On Via Nazario Sauro 2, there’s an atelier that crafts handmade lingerie, romantic yet very sexy. It’s called Voilà le Vélo, but visiting the small studio requires making an appointment.

Guifriday at Via Borgonuovo 18/d creates custom-made felt hats, a process that can take months. In Fabio Giuffrida’s “salotto lab,” people get to know each other, sense each other’s style, and then collaboratively design a personalized hat meant to last a lifetime.

At Via Castiglione 49/c, there’s Mon île, the shop where Stefania Bandinu showcases her narrative handmade jewelry—creations that tell stories of lands dear to her. While wandering through the Jewish ghetto, you can hear the sound of hammered soles.

On Via dell’Inferno 22/a, from the storefront, you can observe Max and Giò as they, dressed in their aprons, craft men’s shoes in the traditional manner.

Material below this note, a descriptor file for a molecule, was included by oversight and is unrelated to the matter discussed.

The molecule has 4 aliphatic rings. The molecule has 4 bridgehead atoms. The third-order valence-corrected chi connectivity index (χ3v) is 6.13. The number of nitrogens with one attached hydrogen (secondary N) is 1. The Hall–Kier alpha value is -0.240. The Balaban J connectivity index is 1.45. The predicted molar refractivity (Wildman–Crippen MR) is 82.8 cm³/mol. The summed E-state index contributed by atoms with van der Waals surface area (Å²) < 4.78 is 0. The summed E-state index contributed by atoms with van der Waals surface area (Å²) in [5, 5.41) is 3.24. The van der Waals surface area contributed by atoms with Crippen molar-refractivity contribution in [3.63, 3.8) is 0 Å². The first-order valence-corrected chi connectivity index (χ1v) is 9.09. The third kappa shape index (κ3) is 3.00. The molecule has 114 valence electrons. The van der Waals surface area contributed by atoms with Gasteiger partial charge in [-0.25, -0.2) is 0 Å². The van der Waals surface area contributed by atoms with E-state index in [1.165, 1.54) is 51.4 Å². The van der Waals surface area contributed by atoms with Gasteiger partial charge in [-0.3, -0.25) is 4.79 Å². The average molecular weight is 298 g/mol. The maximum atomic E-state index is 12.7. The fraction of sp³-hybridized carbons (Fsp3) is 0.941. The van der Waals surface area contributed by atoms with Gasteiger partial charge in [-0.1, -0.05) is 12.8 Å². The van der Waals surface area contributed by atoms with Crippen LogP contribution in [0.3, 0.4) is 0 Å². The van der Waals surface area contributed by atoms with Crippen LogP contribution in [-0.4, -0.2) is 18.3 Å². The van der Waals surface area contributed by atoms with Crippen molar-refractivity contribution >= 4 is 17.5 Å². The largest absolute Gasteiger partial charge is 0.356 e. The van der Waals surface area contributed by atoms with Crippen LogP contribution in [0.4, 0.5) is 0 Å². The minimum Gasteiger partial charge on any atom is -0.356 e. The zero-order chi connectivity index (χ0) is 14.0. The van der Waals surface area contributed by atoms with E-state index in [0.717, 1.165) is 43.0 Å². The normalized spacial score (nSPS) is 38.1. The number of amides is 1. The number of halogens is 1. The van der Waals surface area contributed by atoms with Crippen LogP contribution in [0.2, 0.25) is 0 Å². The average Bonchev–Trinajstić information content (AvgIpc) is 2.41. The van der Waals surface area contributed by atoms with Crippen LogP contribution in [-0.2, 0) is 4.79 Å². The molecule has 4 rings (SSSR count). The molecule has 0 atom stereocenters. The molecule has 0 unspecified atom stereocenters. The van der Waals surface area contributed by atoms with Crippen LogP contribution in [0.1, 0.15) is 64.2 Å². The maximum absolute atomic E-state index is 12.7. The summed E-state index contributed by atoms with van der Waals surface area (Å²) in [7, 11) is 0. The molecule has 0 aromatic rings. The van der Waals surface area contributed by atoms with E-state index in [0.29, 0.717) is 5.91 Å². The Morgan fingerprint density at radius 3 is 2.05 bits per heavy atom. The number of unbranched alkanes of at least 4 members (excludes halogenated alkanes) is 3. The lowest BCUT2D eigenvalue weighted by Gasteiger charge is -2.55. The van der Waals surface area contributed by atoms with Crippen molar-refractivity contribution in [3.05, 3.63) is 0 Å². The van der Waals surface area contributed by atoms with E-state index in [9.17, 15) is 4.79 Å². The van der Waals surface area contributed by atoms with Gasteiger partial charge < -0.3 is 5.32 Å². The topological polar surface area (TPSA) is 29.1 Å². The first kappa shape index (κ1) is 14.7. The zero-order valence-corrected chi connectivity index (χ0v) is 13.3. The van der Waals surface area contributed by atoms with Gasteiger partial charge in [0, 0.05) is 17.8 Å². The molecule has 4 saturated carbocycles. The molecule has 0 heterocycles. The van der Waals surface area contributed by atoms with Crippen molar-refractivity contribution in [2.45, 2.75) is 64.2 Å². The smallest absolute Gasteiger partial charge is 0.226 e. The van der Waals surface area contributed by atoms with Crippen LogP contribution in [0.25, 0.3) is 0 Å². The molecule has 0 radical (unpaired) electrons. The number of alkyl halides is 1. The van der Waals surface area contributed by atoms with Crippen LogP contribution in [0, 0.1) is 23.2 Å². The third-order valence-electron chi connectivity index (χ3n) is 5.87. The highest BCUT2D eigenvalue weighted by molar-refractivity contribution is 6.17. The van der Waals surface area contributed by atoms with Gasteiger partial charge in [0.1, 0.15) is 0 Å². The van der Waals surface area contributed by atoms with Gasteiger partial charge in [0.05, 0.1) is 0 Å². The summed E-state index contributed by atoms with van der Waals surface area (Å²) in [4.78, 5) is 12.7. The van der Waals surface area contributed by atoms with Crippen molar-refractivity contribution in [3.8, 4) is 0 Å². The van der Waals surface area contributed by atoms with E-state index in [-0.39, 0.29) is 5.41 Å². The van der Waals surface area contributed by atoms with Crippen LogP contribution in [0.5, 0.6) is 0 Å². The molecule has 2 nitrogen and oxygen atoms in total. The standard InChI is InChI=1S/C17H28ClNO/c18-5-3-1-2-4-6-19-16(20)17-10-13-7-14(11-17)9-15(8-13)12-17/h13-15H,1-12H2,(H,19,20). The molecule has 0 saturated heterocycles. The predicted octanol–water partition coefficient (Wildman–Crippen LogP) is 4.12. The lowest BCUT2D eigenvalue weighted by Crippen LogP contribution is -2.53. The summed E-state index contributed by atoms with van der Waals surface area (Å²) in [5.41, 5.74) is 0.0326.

On Via Albari 5/a, three promising brands share a coworking space that serves as both a workshop and showroom: Double Trouble, specializing in leather clothing, Pepa Flaca, which shapes porcelain jewelry, and Dedo Jewels, creating artistically crafted jewelry pieces.

Also on Via San Vitale, at 39/a, there’s Golpe, a punk designer who successfully translates his irreverent imagination into everyday wearable designs. Meanwhile, at 40/2, you’ll find Les Libellules, a historic tailoring shop where workshops and pop-ups dedicated to the best Italian artisanal creations are often organized.


University district

It is one of the focal points of nightlife. Between Via Zamboni and Via delle Belle Arti, the majority of venues are concentrated, such as pubs, bars with live music, and cocktail bars.

The squares of the neighborhood, like Piazza Verdi, are true meeting places. The iconic establishments include the renowned Cantina Bentivoglio and L’Ortica.

For live music, there’s the Bravo Caffè and the Irish pub Cluricaune. For a more tranquil evening, there’s Caffè Zamboni or Le Stanze, perfect for aperitifs and romantic dinners.

Via Del Pratello